The Fat Project: Calgary man a year into social media weight-loss journey
'This is my responsibility. It's my health issues, my struggles,' says Paul McIntyre Royston
One year later and down 100 pounds — Paul McIntyre Royston is well on his way in what he calls The Fat Project.
The president and CEO of the Calgary Public Library Foundation been sharing his journey on a website and through social media ever since he started last year — weighing in at 417 pounds.
He's given himself three years to reach his goal of competing in a triathlon.
He checked in with the Calgary Eyeopener on Monday for an update.
Q: There's less of you here!
Haha, almost a small person's-worth.
Q: I took a look at things that weigh 100 lbs: 12 gallons of water, three cinder blocks, one semi-truck trailer tire, and a baby hippo.
Q: All of that is off you right now?
It totally is.
Q: How does it feel?
It feels amazing. I'm not done. It's a three-year process from food addict to triathlete. We're a third of the way and going strong.
Q: How have you done it?
Patiently. Slowly. Medically-supervised.
I've deliberately done it publicly because I want other people to know that it's possible.
It's been difficult but it's not been hard. I take a photo of every single thing I eat and that helps me focus but I also don't restrict anything. There's nothing that you could name that I haven't eaten in this past year.
Q: It's difficult, but hasn't been hard? Explain that to me.
Doing it every day and doing the framework I've set up around it — taking and posting the photos — that has been difficult. But it's made the journey easier because I have this framework in which to do this.
The day I started, completely coincidentally, is the day the Canadian Medical Association declared this a disease in Canada.
Thinking about obesity as a disease has actually really helped. It doesn't change how I feel about it. It doesn't change how I got there but how I treat it. I treat it with diet. I treat it with counselling. I treat it with exercise and those are actually how you treat a lot of diseases.
Q: You've had a hard time at points posting pictures of the food you are eating online. Why is that?
I think it's a bit of a level of guilt. If I do eat some chips or ice cream which you want to enjoy even when you're losing weight — but you feel guilty.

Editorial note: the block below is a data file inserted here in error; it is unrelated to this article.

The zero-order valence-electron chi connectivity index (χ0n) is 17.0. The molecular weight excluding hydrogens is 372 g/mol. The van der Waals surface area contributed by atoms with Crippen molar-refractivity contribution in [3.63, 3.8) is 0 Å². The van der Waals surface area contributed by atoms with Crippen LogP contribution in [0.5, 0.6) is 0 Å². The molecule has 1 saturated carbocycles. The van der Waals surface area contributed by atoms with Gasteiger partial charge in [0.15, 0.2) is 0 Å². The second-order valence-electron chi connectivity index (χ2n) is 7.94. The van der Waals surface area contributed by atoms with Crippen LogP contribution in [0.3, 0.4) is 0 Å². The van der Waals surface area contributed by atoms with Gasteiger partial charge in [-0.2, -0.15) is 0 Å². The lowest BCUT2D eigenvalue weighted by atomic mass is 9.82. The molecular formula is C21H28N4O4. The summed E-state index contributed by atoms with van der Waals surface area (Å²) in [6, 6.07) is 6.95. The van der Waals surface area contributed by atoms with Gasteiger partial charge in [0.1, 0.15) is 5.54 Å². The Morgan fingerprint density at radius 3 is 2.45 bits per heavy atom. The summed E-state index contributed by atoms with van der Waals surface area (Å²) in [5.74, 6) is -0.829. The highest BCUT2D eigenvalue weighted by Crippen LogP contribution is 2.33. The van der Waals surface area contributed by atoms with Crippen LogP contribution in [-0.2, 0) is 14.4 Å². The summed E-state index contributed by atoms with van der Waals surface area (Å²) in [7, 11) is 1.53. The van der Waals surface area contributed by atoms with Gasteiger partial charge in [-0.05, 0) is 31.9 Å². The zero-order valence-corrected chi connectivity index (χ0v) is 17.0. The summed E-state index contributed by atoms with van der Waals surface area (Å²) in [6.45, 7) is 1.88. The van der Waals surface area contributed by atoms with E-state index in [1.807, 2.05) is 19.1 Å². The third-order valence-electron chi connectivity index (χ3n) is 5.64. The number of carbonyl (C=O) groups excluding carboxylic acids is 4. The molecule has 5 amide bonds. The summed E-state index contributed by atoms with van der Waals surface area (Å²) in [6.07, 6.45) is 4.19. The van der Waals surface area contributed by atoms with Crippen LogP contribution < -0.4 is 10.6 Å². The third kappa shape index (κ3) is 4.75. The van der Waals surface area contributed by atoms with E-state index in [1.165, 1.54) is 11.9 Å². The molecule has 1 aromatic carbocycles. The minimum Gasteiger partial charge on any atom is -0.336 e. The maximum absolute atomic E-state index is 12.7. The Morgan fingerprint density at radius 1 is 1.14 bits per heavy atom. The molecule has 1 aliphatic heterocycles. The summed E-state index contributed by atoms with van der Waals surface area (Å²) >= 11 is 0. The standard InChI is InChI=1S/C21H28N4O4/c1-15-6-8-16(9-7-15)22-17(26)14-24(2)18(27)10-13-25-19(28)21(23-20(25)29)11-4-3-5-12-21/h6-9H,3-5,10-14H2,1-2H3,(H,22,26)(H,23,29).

That's one of the reasons I did this publicly. Like who does this publicly? It's ridiculous.
But it helps for that external motivation.
Q: Does it feel different, Paul?
Oh my gosh, this chair I'm sitting in, in your studio this is so much more comfortable. It literally squeezed my legs. That was such an issue.
I did a 50-kilometre bike ride and I did an obstacle course this summer and it just makes it easier to do things.
I'm still 315 pounds. I'm still a really big guy. But finding clothes now is so much easier than it was before.
Q: Do you have a patient tailor?
Yes, but if we go down two sizes he says "buy another suit."
Q: How low do you want to go?
I'm at my lowest adult weight right now.
The number doesn't matter. It's how I'm feeling. And my physicality to be able to play with my family and do my jobs.
Hugely. But I realize I thought after my first daughter, 'I'm going to lose weight now.' And again after my second daughter and my third daughter, but it actually wasn't enough.
I had to do it for me.
I had to figure out that this is my responsibility it's my health issues my weight and my struggles with obesity as a disease.
Q: How are you feeling about the next phase?
Nervous. I'm not losing weight as fast as I did in the beginning. One day at a time.
It makes it a lot easier when you have a publicly stated goal.
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With files from the Calgary Eyeopener